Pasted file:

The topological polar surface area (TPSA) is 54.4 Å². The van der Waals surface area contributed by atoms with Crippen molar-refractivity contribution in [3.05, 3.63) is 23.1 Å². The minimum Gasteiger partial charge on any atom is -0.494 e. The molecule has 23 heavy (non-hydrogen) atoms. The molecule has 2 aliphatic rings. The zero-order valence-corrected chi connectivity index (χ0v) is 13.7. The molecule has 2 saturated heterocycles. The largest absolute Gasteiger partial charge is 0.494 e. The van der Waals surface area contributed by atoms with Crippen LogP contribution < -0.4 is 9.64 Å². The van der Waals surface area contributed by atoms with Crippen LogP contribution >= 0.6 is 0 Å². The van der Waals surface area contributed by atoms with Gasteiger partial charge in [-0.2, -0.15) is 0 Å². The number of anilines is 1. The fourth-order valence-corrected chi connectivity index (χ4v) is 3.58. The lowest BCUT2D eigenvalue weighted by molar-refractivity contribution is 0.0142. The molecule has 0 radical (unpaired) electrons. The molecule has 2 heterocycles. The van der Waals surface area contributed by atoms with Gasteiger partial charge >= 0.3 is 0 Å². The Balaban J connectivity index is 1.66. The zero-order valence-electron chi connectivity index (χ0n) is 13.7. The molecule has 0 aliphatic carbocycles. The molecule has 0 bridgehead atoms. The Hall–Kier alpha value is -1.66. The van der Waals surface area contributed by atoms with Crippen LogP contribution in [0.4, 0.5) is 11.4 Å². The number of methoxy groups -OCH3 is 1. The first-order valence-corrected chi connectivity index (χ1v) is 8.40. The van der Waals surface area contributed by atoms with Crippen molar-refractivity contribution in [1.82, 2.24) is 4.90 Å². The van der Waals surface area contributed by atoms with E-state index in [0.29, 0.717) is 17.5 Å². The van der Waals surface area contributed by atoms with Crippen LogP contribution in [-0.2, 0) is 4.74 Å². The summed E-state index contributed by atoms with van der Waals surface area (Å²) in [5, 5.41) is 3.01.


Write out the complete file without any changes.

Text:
The topological polar surface area (TPSA) is 54.4 Å². The van der Waals surface area contributed by atoms with Crippen molar-refractivity contribution in [3.05, 3.63) is 23.1 Å². The minimum Gasteiger partial charge on any atom is -0.494 e. The molecule has 23 heavy (non-hydrogen) atoms. The molecule has 2 aliphatic rings. The zero-order valence-corrected chi connectivity index (χ0v) is 13.7. The molecule has 2 saturated heterocycles. The largest absolute Gasteiger partial charge is 0.494 e. The van der Waals surface area contributed by atoms with Crippen LogP contribution < -0.4 is 9.64 Å². The van der Waals surface area contributed by atoms with Crippen LogP contribution >= 0.6 is 0 Å². The van der Waals surface area contributed by atoms with Gasteiger partial charge in [-0.2, -0.15) is 0 Å². The number of anilines is 1. The fourth-order valence-corrected chi connectivity index (χ4v) is 3.58. The lowest BCUT2D eigenvalue weighted by molar-refractivity contribution is 0.0142. The molecule has 0 radical (unpaired) electrons. The molecule has 2 heterocycles. The van der Waals surface area contributed by atoms with Gasteiger partial charge >= 0.3 is 0 Å². The Balaban J connectivity index is 1.66. The zero-order valence-electron chi connectivity index (χ0n) is 13.7. The molecule has 0 aliphatic carbocycles. The molecule has 0 bridgehead atoms. The Hall–Kier alpha value is -1.66. The van der Waals surface area contributed by atoms with Crippen LogP contribution in [0.4, 0.5) is 11.4 Å². The number of methoxy groups -OCH3 is 1. The first-order valence-corrected chi connectivity index (χ1v) is 8.40. The van der Waals surface area contributed by atoms with Crippen molar-refractivity contribution in [1.82, 2.24) is 4.90 Å². The van der Waals surface area contributed by atoms with E-state index in [0.29, 0.717) is 17.5 Å². The van der Waals surface area contributed by atoms with Crippen LogP contribution in [-0.2, 0) is 4.74 Å². The summed E-state index contributed by atoms with van der Waals surface area (Å²) in [5, 5.41) is 3.01.